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Simplified Inflow Control Using Stapling Devices for Major Hepatic Resection

Katsuhiko Yanaga, MD; Takashi Nishizaki, MD; Kazuharu Yamamoto, MD; Akinobu Taketomi, MD; Takashi Matsumata, MD; Kenji Takenaka, MD; Keizo Sugimachi, MD
Arch Surg. 1996;131(1):104-106. doi:10.1001/archsurg.1996.01430130106025.
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We describe the efficacy of a new technique for hepatic inflow division using stapling devices in major hepatic resections. We studied 28 consecutive patients who underwent major hepatic resection at a tertiary referral center by en masse inflow control of Glisson's pedicle in 1993 and 1994, of whom 10 underwent inflow control with stapling devices. Although stapling devices were used for larger tumors (mean±SD, 12.2±8.6 vs 5.7±5.0 cm; P=.02), the operation time (261±57 vs 301±143 minutes), operative blood loss (2071± 1318 vs 4792±6586 mL), postoperative intra-abdominal bleeding (0% [0/10] vs 17% [3/18]), and hospital stay (16.0±2.6 vs 20.6±7.4 days) were favorable for resections with staplers vs resections without staplers; the overall incidences of postoperative complications (40% [4/10] vs 39% [7/18]) and hospital death (10% [1/10] vs 6% [1/18]) were comparable in the two groups. We conclude that stapling devices allow simple, quick, and safe en masse inflow control in major hepatic resections.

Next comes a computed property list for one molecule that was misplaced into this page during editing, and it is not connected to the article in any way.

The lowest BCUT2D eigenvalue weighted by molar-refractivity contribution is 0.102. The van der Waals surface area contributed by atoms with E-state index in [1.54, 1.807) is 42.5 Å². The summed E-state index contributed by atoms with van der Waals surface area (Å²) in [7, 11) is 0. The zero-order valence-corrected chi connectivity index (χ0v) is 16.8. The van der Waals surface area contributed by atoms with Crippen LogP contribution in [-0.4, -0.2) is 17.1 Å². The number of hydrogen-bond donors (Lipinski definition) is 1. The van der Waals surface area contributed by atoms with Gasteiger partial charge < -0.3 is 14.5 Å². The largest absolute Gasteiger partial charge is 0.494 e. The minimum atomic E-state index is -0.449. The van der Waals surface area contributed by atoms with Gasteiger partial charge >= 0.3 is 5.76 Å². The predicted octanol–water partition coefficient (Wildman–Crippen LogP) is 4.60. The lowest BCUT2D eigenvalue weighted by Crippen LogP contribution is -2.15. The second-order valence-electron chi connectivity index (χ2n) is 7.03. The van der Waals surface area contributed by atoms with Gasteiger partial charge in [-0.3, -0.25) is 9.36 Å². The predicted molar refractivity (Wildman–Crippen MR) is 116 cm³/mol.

(Arch Surg. 1996;131:104-106)


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